• Ash removal – Firebox needs periodic cleaning out
  • Chimney maintenance – Requires annual professional cleaning
  • Home unattended – Potential safety risks if fire is left burning
  • Dirtier than gas/oil – More particulate emissions
  • Learning curve – Proper operation takes experience
  • Upfront cost – More expensive than gas or oil furnaces

Overall, a wood furnace can be an effective and money-saving heating system if sized properly for the space, operated safely and efficiently, and fueled with good quality wood. Considering installation and operating costs along with maintenance requirements will allow homeowners to decide if a wood-burning furnace is their best heating option.

Frequently Asked Questions

How much wood does a furnace use?

On average, a wood furnace might use between 4-8 cords of wood per year, depending on the size of the home, insulation levels, and local climate. More efficient furnaces may use less.

What temperature should the water jacket run at?

The ideal water jacket temperature range is 145-180°F. Too low reduces heat output, while too high can be unsafe.

How often does the chimney need cleaning?

The chimney and flue pipes should be professionally cleaned at least once a year to remove creosote deposits and maximize safety.

Can a wood furnace be the sole heat source?

Yes, a properly sized wood furnace is capable of being the only heating system for most homes. Supplemental heat may be needed at times.

How long will a forced air wood furnace last?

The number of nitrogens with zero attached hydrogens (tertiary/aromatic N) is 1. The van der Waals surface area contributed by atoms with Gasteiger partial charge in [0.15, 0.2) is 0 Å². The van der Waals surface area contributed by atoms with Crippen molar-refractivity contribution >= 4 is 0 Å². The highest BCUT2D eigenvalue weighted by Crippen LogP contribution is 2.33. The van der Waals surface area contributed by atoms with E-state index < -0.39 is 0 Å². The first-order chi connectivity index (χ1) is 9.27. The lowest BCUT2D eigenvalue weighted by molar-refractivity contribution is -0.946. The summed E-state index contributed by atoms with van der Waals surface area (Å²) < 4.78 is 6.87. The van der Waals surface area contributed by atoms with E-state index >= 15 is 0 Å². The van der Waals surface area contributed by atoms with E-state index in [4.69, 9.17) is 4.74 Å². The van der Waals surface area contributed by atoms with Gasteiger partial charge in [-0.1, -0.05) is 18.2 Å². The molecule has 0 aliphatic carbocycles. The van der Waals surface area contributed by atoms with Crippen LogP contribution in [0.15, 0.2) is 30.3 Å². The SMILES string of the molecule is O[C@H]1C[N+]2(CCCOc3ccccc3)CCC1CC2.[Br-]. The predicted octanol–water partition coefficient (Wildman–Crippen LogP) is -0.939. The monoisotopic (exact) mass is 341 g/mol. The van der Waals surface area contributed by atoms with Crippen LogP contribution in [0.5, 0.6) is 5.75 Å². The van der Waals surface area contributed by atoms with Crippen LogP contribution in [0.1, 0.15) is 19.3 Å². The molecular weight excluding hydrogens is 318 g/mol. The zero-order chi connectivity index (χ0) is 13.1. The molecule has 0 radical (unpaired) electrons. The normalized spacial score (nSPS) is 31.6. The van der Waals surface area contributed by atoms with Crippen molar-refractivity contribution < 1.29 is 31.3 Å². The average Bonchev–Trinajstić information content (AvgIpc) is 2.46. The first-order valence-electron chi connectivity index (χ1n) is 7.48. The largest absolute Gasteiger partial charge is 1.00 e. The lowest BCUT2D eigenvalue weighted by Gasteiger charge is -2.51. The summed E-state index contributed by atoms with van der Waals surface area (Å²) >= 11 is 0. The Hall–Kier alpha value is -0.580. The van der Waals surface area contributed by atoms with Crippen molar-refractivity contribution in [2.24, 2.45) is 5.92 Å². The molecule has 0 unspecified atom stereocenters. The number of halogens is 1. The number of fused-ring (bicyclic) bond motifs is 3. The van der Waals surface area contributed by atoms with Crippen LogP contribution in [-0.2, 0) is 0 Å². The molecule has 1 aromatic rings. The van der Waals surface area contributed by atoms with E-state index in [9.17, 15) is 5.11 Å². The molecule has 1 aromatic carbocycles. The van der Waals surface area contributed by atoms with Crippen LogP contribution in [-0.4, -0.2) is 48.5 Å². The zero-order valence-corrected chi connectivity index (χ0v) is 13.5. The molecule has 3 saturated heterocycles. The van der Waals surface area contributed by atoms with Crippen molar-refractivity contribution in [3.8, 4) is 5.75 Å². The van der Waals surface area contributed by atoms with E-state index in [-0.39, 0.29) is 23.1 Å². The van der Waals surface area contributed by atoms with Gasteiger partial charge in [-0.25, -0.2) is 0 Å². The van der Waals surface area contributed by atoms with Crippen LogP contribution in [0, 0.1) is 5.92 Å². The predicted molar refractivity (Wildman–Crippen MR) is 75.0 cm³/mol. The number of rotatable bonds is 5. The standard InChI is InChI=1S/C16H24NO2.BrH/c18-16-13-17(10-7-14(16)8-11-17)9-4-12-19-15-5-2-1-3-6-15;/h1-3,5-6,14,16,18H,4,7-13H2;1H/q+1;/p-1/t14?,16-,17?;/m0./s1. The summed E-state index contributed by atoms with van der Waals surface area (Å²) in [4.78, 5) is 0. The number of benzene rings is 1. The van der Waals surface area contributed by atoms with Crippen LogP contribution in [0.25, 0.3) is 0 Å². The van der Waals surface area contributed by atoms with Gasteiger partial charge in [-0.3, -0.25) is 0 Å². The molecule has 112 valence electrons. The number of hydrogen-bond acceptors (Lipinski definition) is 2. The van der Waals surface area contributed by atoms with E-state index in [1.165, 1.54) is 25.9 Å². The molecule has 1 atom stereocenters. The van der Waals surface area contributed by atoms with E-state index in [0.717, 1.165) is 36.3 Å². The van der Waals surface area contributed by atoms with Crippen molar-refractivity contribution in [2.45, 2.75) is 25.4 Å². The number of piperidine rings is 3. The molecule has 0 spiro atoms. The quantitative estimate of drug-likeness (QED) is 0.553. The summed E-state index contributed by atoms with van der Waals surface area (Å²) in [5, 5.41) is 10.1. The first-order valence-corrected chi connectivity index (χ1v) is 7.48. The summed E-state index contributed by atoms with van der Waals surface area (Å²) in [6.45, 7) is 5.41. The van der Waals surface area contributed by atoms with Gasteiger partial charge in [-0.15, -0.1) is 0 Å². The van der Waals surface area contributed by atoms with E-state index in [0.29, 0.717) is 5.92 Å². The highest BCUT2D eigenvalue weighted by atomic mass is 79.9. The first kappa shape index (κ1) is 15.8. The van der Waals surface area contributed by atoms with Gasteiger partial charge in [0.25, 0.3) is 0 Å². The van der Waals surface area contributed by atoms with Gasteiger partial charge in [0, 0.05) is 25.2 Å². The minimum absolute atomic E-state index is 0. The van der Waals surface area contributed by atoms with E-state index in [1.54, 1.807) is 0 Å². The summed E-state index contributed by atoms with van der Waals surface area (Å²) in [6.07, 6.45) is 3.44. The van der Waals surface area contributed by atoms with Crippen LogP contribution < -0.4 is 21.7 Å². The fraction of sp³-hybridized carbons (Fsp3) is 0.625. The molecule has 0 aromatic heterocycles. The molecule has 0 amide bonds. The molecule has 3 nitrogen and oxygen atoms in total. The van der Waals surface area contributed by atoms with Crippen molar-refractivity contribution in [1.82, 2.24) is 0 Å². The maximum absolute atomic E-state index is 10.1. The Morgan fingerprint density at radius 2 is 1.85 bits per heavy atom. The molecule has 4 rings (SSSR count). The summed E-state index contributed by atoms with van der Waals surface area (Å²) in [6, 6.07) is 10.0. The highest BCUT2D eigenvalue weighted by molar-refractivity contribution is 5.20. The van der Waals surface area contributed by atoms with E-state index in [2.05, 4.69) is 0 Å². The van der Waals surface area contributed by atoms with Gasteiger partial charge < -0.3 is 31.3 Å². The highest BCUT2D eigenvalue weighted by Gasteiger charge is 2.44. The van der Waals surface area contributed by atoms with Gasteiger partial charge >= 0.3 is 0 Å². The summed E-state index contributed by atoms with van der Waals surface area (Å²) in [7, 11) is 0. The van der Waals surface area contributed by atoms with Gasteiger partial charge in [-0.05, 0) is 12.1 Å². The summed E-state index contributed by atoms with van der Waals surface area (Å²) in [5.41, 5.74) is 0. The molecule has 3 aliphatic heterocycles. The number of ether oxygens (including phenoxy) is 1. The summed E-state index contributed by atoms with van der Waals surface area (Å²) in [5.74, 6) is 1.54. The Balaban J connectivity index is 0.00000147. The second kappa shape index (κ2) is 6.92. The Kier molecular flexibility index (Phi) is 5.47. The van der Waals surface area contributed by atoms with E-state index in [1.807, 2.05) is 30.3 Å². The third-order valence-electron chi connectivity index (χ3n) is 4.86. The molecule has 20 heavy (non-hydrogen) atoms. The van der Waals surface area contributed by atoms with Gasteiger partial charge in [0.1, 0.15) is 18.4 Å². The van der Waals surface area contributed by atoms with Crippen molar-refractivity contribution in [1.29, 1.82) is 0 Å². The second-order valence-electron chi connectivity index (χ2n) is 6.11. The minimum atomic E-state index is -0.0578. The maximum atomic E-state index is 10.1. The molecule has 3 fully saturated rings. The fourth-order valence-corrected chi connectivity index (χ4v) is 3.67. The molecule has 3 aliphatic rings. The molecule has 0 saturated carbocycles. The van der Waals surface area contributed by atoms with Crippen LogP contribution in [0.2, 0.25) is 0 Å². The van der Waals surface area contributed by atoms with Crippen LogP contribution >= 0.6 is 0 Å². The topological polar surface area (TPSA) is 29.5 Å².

A quality wood furnace can provide 20 years or more of service life if properly maintained and operated. Replacing components like blowers may extend lifespan.

Can I heat my home and water with one wood furnace?

Yes, many wood furnace models allow connection to existing water heaters to provide both hot air and domestic hot water.

This overview covers the main components and operation of a forced air wood furnace heating system. With an understanding of how they work, homeowners can better determine if this renewable energy heating option makes sense for their specific needs and comfort. With proper maintenance and use, a wood furnace can be a durable and cost-effective way to heat a home.

Laura Kassovic

Laura Kassovic, a former engineer at Intel SOC, now dedicates her efforts to mentoring startups in the realms of Wearables and AI. As a co-founder of New Tech Brake, she spearheads a wireless sensing solution enterprise catering to diverse applications including product development, research, location tracking, and people monitoring, as well as asset and cargo supervision. The platform empowers developers to craft an array of innovations such as fitness trackers, temperature-monitored cargo systems, medical trial tools, smart running garments, or even straightforward transmission of unprocessed accelerometer data to cloud-based repositories.